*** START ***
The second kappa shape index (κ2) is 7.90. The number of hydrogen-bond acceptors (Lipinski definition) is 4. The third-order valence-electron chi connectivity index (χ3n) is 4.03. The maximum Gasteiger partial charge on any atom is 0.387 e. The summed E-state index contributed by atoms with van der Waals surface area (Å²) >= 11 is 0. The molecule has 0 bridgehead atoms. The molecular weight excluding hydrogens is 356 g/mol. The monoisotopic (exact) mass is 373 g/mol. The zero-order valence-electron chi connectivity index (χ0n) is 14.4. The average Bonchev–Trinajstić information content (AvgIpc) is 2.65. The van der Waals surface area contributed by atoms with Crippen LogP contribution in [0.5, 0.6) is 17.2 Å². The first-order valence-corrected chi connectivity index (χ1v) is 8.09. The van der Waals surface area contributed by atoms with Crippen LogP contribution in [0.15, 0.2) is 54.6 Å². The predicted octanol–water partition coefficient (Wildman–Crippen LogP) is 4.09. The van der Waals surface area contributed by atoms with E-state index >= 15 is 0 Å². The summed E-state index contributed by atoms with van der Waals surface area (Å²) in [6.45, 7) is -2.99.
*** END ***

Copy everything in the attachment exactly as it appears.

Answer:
The second kappa shape index (κ2) is 7.90. The number of hydrogen-bond acceptors (Lipinski definition) is 4. The third-order valence-electron chi connectivity index (χ3n) is 4.03. The maximum Gasteiger partial charge on any atom is 0.387 e. The summed E-state index contributed by atoms with van der Waals surface area (Å²) >= 11 is 0. The molecule has 0 bridgehead atoms. The molecular weight excluding hydrogens is 356 g/mol. The monoisotopic (exact) mass is 373 g/mol. The zero-order valence-electron chi connectivity index (χ0n) is 14.4. The average Bonchev–Trinajstić information content (AvgIpc) is 2.65. The van der Waals surface area contributed by atoms with Crippen LogP contribution in [0.5, 0.6) is 17.2 Å². The first-order valence-corrected chi connectivity index (χ1v) is 8.09. The van der Waals surface area contributed by atoms with Crippen LogP contribution in [0.15, 0.2) is 54.6 Å². The predicted octanol–water partition coefficient (Wildman–Crippen LogP) is 4.09. The van der Waals surface area contributed by atoms with E-state index >= 15 is 0 Å². The summed E-state index contributed by atoms with van der Waals surface area (Å²) in [6.45, 7) is -2.99.